Arriving back at the orphanage was like arriving to a hero’s welcome. After an entire day of travelling, tros, sitting, sweating and breathing dust, nothing made me happier than hearing the kids yell “AINSLEY IS COMING!!!”, from 100metres down the drive way and watching them sprint towards me at full speed.
I have been in a bad mood for days. Ever since that last day at school…my patience is gone, I feel exhausted all the time, I’m confused as to how I feel about leaving Ghana. I just don’t know whats going on and I’m stuck in a terrible funk which has left me feeling not like myself.
Having Katrina here was an absolute blessing, in so many ways.
She was my rock, my excuse to escape from everything. I barely left her side all weekend except to go home and sleep. It was so good to have her back.
The saturday that she came we had a huge party at the lodge next door. We almost relived our wonderful new years eve party all over again. Except this time there was a little more drama…
However! Not wanting to get anyone into trouble, lets just say the couple of weeks following were tough and tense.
It has been so long since my last update, so much has happened its hard to know where to start!
Loneliness is a strange sneaky feeling. It just kind of creeps up on you until its right there in your face and you suddenly realise why you have been feeling down over the little things.
Right now as I lay in the hammock in the soft evening sun, listening to Bob Dylan, eating a coconut with the crunching noises only slightly disturbing the music in my ears – I think, life really is a strange thing. Not in a million years would I have imagined myself to be here, a year, or even 2 months ago.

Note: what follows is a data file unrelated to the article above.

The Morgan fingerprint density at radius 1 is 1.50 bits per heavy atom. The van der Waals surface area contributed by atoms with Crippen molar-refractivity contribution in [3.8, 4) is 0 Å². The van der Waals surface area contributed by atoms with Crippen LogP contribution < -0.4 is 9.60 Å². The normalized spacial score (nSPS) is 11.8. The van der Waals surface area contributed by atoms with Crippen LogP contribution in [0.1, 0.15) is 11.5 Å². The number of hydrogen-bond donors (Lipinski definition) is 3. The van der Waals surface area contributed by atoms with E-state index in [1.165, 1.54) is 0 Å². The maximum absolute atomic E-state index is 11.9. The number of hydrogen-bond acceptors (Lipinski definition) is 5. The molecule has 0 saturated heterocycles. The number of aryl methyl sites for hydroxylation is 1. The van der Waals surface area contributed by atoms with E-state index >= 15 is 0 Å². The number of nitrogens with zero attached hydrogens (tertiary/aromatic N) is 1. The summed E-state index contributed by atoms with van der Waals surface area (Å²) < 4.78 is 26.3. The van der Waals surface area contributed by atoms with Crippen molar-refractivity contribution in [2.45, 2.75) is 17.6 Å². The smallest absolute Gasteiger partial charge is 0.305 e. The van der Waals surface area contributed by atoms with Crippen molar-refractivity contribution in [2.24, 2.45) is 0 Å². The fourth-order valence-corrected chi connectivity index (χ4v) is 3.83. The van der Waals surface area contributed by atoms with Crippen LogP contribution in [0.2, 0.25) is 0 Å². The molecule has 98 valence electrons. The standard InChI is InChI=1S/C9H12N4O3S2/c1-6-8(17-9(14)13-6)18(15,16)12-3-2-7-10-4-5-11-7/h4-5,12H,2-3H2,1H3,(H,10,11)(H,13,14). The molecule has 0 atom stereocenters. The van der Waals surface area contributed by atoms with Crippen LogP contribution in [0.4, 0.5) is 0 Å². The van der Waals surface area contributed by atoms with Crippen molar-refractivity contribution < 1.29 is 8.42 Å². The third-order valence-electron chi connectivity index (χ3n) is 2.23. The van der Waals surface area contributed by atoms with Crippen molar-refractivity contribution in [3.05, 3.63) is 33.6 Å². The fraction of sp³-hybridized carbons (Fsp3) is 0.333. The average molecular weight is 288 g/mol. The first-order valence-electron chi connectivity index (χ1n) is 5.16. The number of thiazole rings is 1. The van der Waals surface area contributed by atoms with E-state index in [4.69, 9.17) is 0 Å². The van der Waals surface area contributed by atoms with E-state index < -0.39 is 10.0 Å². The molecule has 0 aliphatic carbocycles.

I woke up the next morning at 6am and couldn’t properly go back to sleep. So I got up a little after seven and went for a quick swim in the ocean then dried off to have oats and pineapple for breakfast. Then I went for another swim, came back and read my book, went back to the beach and sunbathed, had another swim went back up for rice and veges for lunch, played a card game with Sam and the Germans, then went up to the school with Sam to help him make some Nfanti flash cards.
It was bitter sweet saying goodbye to the kids. In some ways a was a little pissed off with them as they were more concerned about what they were getting from me when I left rather than the fact that I was actually leaving.
Returning back to the kids after being away for a week was like returning to a heroes welcome. I could see them sprinting up our driveway before I could barely see the orphanage, and they came yelling and screaming and jumping into my arms. I was so happy to be back with them again, I had missed all my little monkeys, and it seemed they were pretty happy to have me back to.
Things settled down after Christmas, but only a little.
Boxing day was spent at the christian missionaries house who had a big playground for the kids and a movie for them to watch. It was fun to watch them just be normal kids for a day. That day we got home and three new baby goats had been born, two black and one brown.
Our journey to the north and back was one of epic proportions…
I don’t generally use the word epic to describe many things, thinking about it I could also use the words intrepid, exhausting, and long, but I think epic sums up all those things quite nicely.